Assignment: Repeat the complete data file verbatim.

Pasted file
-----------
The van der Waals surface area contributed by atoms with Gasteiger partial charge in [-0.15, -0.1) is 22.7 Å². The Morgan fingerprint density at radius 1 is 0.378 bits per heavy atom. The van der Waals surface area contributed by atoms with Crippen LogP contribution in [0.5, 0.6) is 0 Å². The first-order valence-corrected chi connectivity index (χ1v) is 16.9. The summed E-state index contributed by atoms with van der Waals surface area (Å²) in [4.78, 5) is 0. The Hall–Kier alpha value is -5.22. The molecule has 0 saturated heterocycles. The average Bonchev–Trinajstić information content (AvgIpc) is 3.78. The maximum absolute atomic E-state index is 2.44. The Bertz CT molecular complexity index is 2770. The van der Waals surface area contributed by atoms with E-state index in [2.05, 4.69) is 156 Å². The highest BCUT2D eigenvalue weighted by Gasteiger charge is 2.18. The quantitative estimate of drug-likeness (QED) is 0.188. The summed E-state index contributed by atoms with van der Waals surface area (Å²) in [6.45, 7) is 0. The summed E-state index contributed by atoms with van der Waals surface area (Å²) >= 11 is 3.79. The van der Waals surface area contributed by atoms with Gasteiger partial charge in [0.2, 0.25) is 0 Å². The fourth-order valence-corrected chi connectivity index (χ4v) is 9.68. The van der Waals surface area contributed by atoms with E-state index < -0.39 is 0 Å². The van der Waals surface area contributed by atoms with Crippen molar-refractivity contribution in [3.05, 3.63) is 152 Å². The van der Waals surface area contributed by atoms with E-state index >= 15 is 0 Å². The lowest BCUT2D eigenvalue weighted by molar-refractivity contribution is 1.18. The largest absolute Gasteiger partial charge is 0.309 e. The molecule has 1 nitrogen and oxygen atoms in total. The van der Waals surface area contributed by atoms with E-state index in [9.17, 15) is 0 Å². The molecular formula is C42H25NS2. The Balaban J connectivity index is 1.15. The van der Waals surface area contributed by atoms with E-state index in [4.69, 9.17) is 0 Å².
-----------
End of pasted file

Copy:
The van der Waals surface area contributed by atoms with Gasteiger partial charge in [-0.15, -0.1) is 22.7 Å². The Morgan fingerprint density at radius 1 is 0.378 bits per heavy atom. The van der Waals surface area contributed by atoms with Crippen LogP contribution in [0.5, 0.6) is 0 Å². The first-order valence-corrected chi connectivity index (χ1v) is 16.9. The summed E-state index contributed by atoms with van der Waals surface area (Å²) in [4.78, 5) is 0. The Hall–Kier alpha value is -5.22. The molecule has 0 saturated heterocycles. The average Bonchev–Trinajstić information content (AvgIpc) is 3.78. The maximum absolute atomic E-state index is 2.44. The Bertz CT molecular complexity index is 2770. The van der Waals surface area contributed by atoms with E-state index in [2.05, 4.69) is 156 Å². The highest BCUT2D eigenvalue weighted by Gasteiger charge is 2.18. The quantitative estimate of drug-likeness (QED) is 0.188. The summed E-state index contributed by atoms with van der Waals surface area (Å²) in [6.45, 7) is 0. The summed E-state index contributed by atoms with van der Waals surface area (Å²) >= 11 is 3.79. The van der Waals surface area contributed by atoms with Gasteiger partial charge in [0.2, 0.25) is 0 Å². The fourth-order valence-corrected chi connectivity index (χ4v) is 9.68. The van der Waals surface area contributed by atoms with E-state index < -0.39 is 0 Å². The van der Waals surface area contributed by atoms with Crippen molar-refractivity contribution in [3.05, 3.63) is 152 Å². The van der Waals surface area contributed by atoms with E-state index >= 15 is 0 Å². The lowest BCUT2D eigenvalue weighted by molar-refractivity contribution is 1.18. The largest absolute Gasteiger partial charge is 0.309 e. The molecule has 1 nitrogen and oxygen atoms in total. The van der Waals surface area contributed by atoms with E-state index in [9.17, 15) is 0 Å². The molecular formula is C42H25NS2. The Balaban J connectivity index is 1.15. The van der Waals surface area contributed by atoms with E-state index in [4.69, 9.17) is 0 Å².